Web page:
Report: Female Motorcycle Ridership Approaches All Time High

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The percentage of riders who are female has doubled in the past ten years.

In 1990, the Insurance Institute For Highway Safety reported that only six percent of motorcycle riders were women. By 2008 the percentage had grown to ten percent according to the Motorcycle Industry Council. This year, the percentage has grown to close to twenty percent and the council predicts that the number of women riders will continue this trend in coming years.

“As the number of Boomer and mature motorcyclists shrink and are replaced by newer riders, we could soon be looking at a solid 25 percent of motorcycle owners being female,” says Andria Yu, MIC director of communications. “We’ve seen with our own eyes many more women riders — on the roads, on the trails, on the track, with families, at motorcycling events, forming clubs and just being part of everyday group rides. Many people in the industry have worked some 30 years to achieve this, and now the data confirms it: More and more women are getting out there and enjoying motorcycles.”

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One rider whose riding history matches up with the steep growth of female riders is Lisa Barrow. You may know Lisa as a former features reporter at the television show Motorweek. During her time with the show she was assigned to cover a motorcycle safety course. She did her duty, took the course and moved on with her busy schedule.

Years later she happened to pick up a book called Lois On The Loose by Lois Pryce. Lisa told us “That book blew me away and I could not wait to get on a motorcycle.” Lisa re-took a motorcycle safety course and started with a Vespa. She’s since moved up to a BMW F650GS and has now toured the world on bikes, including some trips with her inspiration, Lois Pryce. Her adventures have included rides in Brazil, India, Australia, and even Kyrgyzstan. Lisa says she loves riding with her friends because there are “No egos. It’s just about fun and adventure.”

Women have been riding motorcycles in America since before they had earned the right to vote. Two of the most famous female riders in history are the Van Buren sisters who rode across America in 1916. The recent surge in interest among female riders may not be all coincidence. For decades, industry groups have seen women as a possible expansion market for motorcycles and accessories. “Major efforts to increase the number of women riders go back to the late 1980s when top manufacturers and distributors came together and formed Discover Today’s Motorcycling, the industry outreach program built to introduce new riders to two-wheeling,” says Cam Arnold, a longtime industry executive. “Throughout the 1990s and on till today, the big brands have dedicated increasing amounts of attention to the women’s market, and we’ve simply seen more and more positive imagery on TV, in movies and in many mainstream settings where women on motorcycles are just having fun.”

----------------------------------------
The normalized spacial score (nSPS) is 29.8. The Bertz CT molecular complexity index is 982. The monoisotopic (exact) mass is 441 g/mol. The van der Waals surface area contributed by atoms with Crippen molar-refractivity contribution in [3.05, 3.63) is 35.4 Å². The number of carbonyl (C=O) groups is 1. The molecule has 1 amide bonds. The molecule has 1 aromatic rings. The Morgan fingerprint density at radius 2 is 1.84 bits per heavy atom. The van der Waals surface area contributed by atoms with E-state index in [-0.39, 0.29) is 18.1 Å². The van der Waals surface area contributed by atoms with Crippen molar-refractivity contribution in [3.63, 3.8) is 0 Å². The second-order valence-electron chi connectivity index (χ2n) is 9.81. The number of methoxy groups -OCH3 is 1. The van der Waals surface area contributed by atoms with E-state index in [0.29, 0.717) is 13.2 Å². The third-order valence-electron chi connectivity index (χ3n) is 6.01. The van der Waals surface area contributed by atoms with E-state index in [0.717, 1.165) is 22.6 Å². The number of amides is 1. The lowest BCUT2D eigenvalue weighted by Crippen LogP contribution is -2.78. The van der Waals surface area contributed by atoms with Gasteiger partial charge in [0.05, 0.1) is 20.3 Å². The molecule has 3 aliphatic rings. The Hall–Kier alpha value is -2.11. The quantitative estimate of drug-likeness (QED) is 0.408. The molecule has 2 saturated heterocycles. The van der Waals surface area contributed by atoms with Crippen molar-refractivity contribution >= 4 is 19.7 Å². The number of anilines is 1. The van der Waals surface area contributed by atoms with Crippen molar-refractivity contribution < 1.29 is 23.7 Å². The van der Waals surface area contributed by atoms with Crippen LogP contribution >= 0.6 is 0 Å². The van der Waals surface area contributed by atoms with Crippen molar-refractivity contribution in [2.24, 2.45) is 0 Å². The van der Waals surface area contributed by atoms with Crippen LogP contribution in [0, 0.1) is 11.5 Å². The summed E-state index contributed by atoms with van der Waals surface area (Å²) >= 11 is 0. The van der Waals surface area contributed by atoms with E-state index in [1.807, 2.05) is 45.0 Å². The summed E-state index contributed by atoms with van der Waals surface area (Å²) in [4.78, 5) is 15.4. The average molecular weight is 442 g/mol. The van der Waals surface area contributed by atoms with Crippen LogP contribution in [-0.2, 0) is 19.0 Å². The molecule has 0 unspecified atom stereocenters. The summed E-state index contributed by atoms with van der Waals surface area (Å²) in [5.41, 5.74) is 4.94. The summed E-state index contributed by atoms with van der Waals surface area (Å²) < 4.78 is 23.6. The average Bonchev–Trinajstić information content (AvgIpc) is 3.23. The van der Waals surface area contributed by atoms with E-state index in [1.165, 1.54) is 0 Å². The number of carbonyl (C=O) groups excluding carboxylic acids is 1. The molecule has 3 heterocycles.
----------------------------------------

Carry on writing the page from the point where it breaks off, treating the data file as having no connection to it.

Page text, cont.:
Another rider we interviewed, Leesa Powers, shed some light on one of the reasons female ridership has lagged male ridership. “I started riding later in life. I knew the risks and wanted to not risk injury while my children were young and needed me.” Like many riders, Leesa did have one bad experience, but Leesa says it didn’t keep her down long. “I rode for three or four years but unfortunately totaled my bike a few miles from home in a collision. I didn’t ride for a year because I was shaken up from the accident. But I couldn’t keep away.” Another challenge has been finding fellow riders. Leesa says, “Being a female biker is an interesting social experience. It’s not easy finding women riders who own their own bike. You do find other people once you ride who invite you to join them.”

In the end, the same reasons that attract men to ride are now bringing women into riding. Leesa’s summary says it all. “On a beautiful clear day, there is nothing most exhilarating than being on a motorcycle. It’s a sensory experience. It is also an immediate fix for any cobwebs in the brain or life stress. You focus on that experience and on all things safety, by the time you are done, you haven’t a problem in the world.”

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John Goreham

John Goreham

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